The Brain-Gut Connection: A Science-Based Approach to Balancing Your Happiness
What is the Gut-Brain Connection?
The gut-brain connection is the communication pathway between the central nervous system (CNS) and the enteric nervous system (ENS). The CNS consists of the brain and spinal cord, while the ENS consists of nerve cells lining the gastrointestinal tract. Together, they make up what’s known as the neuroendocrine system.
The gut-brain connection is a two-way street. It starts in the gut, where 70 percent of your immune system lives. When you eat something that your body doesn’t agree with—like processed foods or foods that you’re intolerant to—your immune system kicks into overdrive to fight off the offending substance. This can lead to inflammation, which has been linked to every major disease. So, if you’re eating a diet that promotes inflammation, it’s no wonder that you may feel tired, anxious, or even depressed.
The brain-gut connection refers to the trillions of bacteria living in a symbiotic relationship with the human body. The word microbiome describes this collection of bacteria, viruses, fungi, and other microorganisms living in our gut.
The gut-brain axis, also known as the enteric nervous system, describes the communication between your gut and your brain. It turns out that 90% of serotonin, famous for its role in anxiety, happiness, and sleep, is made in the gut, not in the brain!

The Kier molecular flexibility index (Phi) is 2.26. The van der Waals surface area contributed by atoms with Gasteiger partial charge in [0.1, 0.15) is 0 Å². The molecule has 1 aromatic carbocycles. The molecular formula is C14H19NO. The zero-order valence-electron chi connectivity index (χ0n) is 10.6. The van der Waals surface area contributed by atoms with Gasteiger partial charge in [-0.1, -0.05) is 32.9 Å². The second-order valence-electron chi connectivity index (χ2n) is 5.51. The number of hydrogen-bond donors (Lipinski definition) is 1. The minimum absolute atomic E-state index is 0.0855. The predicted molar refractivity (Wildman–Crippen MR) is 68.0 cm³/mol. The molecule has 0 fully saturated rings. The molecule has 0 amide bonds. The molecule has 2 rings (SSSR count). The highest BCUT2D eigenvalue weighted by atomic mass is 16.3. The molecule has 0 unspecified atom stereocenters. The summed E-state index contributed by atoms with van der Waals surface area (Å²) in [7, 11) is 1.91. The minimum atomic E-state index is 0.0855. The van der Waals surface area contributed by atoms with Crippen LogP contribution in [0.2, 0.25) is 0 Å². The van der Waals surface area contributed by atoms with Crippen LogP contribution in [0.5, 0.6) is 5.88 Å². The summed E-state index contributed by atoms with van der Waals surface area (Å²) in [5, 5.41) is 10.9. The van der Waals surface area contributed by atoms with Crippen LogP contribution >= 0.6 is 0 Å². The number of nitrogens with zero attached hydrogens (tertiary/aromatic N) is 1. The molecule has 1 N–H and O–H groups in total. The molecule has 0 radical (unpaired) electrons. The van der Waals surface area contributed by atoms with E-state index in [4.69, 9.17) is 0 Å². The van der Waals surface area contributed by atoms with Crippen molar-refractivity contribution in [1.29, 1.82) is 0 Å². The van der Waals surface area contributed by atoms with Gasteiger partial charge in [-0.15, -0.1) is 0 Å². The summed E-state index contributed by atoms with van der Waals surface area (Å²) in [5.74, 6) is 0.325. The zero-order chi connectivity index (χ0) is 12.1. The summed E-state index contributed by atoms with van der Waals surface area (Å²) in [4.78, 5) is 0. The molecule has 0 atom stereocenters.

So, what does this mean? It means that changing how you feed your gut bacteria can lead to changes in your mood!
Your Brain Is Hardwired to Your Gut!
The gut-brain axis describes the communication between the brain and the gastrointestinal tract. This communication is bidirectional, meaning that it can work in both directions.
For example, when you are stressed, your body releases stress hormones that travel through your bloodstream and gut. This causes your gut to secrete certain chemicals that can affect how you feel and behave.
This connection between the brain and gut is so important that people who suffer from chronic stress often have troubledigesting food properly and may experience bloating, constipation, or diarrhea.
· Stress can cause digestive problems by increasing our sensitivity to pain signals from our guts.
· If you suffer from chronic stress or anxiety, you may also experience heartburn, indigestion, or acid reflux.
· These conditions are usually caused by increased stomach acid secretion due to abnormal muscle contractions within the digestive tract.
The condition of your gut can also affect your mood and mental health. For example, people with irritable bowel syndrome (IBS) are more likely to experience anxiety and depression than people without IBS. Researchers believe this is because of an imbalance in the gut microbiome—the trillions of bacteria that live in your gut. An imbalance in gut bacteria has also been linked to Alzheimer’s disease, Parkinson’s disease, and even anxiety and depression.